Sam. Conqueror. Overcomer.

On the 15th May 2009, Samuel Christian made his way into this world...two month's premature and in severe respiratory distress. Within hours, Sam was diagnosed with Rubinstein-Taybi Syndrome - a very rare congenital disorder, of which little was known. The diagnosis together with the immediate challenges Sam faced to thrive became our core focus and it was with joy and thankfulness that we eventually brought Sam home, after nine weeks in the NICU.

As time pressed on, it became obvious that Sam's development was falling behind that of his RTS peers. Shortly before his 5th birthday Sam underwent a brain scan and it was confirmed by a paediatric neurologist that in addition to Rubinstein-Taybi Syndrome, Sam also has Cerebral Palsy related to his premature birth, as well as Autism.

This blog chronicles our journey through these challenges...
SAMUEL - COMPLETE IN GOD
Our world has crashed, been blown apart.
This can't be happening....why us? Why now?
Your fragile life shaken before it could barely start,
How do we get through this...please, Lord, tell us how?

Drowning in our sorrow, waiting for answers that just don't come.
Our baby "special needs"? It simply can't be true!
The heartache overwhelms us, we're left feeling cold and numb.
The diagnosis tells us little - these children are so few.

But then we finallyget to touch you, to see your precious face
And all the heartache and questions fade, replaced with love and pride.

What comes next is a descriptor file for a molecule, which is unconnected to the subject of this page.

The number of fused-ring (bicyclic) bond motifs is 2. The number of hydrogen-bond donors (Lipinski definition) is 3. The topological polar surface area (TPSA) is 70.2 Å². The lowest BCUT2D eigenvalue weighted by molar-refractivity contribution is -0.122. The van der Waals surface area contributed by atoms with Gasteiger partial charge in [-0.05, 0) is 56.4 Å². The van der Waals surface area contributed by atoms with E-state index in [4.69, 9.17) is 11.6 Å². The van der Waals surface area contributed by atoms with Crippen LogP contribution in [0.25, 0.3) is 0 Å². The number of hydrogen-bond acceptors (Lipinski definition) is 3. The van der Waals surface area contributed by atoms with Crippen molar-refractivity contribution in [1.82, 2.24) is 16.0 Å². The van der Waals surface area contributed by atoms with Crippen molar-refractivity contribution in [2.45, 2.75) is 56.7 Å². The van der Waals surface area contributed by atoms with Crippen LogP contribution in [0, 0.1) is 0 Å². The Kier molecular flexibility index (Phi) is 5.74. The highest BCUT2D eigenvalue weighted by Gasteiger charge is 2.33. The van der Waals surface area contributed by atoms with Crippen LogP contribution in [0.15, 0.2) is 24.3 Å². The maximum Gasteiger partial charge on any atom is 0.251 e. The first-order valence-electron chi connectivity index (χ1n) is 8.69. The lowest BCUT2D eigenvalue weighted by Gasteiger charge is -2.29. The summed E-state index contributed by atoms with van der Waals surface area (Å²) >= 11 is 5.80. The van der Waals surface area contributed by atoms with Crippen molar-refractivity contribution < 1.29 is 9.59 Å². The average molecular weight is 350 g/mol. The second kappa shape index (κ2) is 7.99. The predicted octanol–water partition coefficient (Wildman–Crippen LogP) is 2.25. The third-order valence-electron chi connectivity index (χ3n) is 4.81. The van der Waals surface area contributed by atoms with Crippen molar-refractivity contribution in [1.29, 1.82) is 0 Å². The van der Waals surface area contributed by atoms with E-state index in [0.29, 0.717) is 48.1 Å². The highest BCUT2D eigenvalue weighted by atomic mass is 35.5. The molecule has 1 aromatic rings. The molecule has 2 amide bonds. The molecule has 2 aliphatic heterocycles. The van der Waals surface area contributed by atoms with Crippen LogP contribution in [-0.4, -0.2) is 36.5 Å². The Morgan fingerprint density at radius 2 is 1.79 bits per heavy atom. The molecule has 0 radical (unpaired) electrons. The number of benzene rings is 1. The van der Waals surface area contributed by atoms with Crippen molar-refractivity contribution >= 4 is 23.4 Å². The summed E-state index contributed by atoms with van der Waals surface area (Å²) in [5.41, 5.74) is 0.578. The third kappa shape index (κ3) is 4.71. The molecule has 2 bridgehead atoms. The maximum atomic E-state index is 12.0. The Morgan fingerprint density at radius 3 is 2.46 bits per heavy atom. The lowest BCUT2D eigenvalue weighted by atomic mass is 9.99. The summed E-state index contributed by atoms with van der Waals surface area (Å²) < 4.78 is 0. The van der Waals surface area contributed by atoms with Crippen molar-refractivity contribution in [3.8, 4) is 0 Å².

It's obvious from the very start you're showered in God's grace,
And with His love and guidance, we'll take this challenge in stride.

When once we couldn't pronounce it, Rubinstein-Taybi's become our norm.
When once the future seemed dark, we now welcome the journey as having an RTS angel brings lessons in unexpected form.

Our world has crashed, been blown apart!
This IS happening....to us.....right now!
We've been blessed with a gift, so precious from the very start. How do we get through this? Here's how.....
By believing in a God, so merciful and great,
By trusting that He's right beside us as we journey through the narrow gate.
By believing His love for us is not determined by a human frame,
By trusting that we draw Him near by merely calling His name. This precious baby we asked God for,
Prayed he'd be perfect and complete.
And, as Samuel means "God hears", He's laid His answer at our feet.

(Nicky de Beer : 27/05/2010)

Thursday, January 16, 2014

Change

Sam turns five this year. Yikes!
Meghan turns thirteen. Double Yikes!
Mom turns.....mmm, let's just not go there!  #fortyphobia

Since pretty much the beginning of Sam's sensory/anxiety issues I have found myself wanting to homeschool Sam. I take great delight in sharing that before the age of three Sam knew all his numbers 1-20, many shapes, letters a-f and more recently can recognise almost 30 different WORDS from his list of signs.  And these words have no pictures or icons, it is simply a list of 200 words from which he can select several simply by scrolling down the list. And it's not the easy words...it's words like caterpillar, swing, sleep, daddy, mommy, grampa! I love how much Sam absorbed whatever I was "teaching" him and how he thrives on a one-on-one setup.

Towards the end of last year I started having second thoughts. Watching Meg enjoy the excitement of the various yearend activities like concerts and grade results, etc. made me a little bit emotional about Sam not ever experiencing those same things.  Suddenly all thoughts of homeschooling had me envisioning a solitary smurf, humped over his i-Pad, robbed of social interaction and, seemingly, life. Accompanied by an equally solitary, hermit-like,  humped-over mother (hers age-related LOL). I thought about the extra, included therapies Sam would benefit from by attending a school for differently-abled children as well as the possibility of me returning to work to try and keep our heads above water financially. 

Also, and perhaps having had the most impact, I recalled someone making a comment on some or other medium implying that homeschooling was effectively saying that you do not believe your child has the potential to thrive.